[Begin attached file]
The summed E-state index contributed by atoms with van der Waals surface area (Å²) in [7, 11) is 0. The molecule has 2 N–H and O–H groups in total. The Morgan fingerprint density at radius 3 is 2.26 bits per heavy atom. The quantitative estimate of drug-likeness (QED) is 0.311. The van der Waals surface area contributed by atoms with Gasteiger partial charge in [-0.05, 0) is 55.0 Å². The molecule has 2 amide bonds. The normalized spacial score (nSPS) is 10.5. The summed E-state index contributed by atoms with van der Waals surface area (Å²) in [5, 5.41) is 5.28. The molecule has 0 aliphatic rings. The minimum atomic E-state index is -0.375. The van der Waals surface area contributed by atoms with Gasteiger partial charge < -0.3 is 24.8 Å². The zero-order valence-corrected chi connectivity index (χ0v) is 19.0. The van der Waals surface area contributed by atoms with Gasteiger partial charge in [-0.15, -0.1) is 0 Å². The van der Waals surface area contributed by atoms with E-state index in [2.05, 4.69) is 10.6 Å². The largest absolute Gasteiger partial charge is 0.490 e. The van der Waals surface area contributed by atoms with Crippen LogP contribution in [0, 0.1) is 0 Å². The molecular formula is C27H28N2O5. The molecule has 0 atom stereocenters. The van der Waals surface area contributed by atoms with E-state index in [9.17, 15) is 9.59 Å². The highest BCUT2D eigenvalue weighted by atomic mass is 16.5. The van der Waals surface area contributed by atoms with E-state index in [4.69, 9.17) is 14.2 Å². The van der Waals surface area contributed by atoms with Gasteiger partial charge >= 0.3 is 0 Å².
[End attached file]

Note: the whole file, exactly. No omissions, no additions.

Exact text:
The summed E-state index contributed by atoms with van der Waals surface area (Å²) in [7, 11) is 0. The molecule has 2 N–H and O–H groups in total. The Morgan fingerprint density at radius 3 is 2.26 bits per heavy atom. The quantitative estimate of drug-likeness (QED) is 0.311. The van der Waals surface area contributed by atoms with Gasteiger partial charge in [-0.05, 0) is 55.0 Å². The molecule has 2 amide bonds. The normalized spacial score (nSPS) is 10.5. The summed E-state index contributed by atoms with van der Waals surface area (Å²) in [5, 5.41) is 5.28. The molecule has 0 aliphatic rings. The minimum atomic E-state index is -0.375. The van der Waals surface area contributed by atoms with Gasteiger partial charge < -0.3 is 24.8 Å². The zero-order valence-corrected chi connectivity index (χ0v) is 19.0. The van der Waals surface area contributed by atoms with Gasteiger partial charge in [-0.15, -0.1) is 0 Å². The van der Waals surface area contributed by atoms with E-state index in [2.05, 4.69) is 10.6 Å². The largest absolute Gasteiger partial charge is 0.490 e. The van der Waals surface area contributed by atoms with Crippen LogP contribution in [0, 0.1) is 0 Å². The molecular formula is C27H28N2O5. The molecule has 0 atom stereocenters. The van der Waals surface area contributed by atoms with E-state index in [9.17, 15) is 9.59 Å². The highest BCUT2D eigenvalue weighted by atomic mass is 16.5. The van der Waals surface area contributed by atoms with E-state index in [4.69, 9.17) is 14.2 Å². The van der Waals surface area contributed by atoms with Gasteiger partial charge >= 0.3 is 0 Å².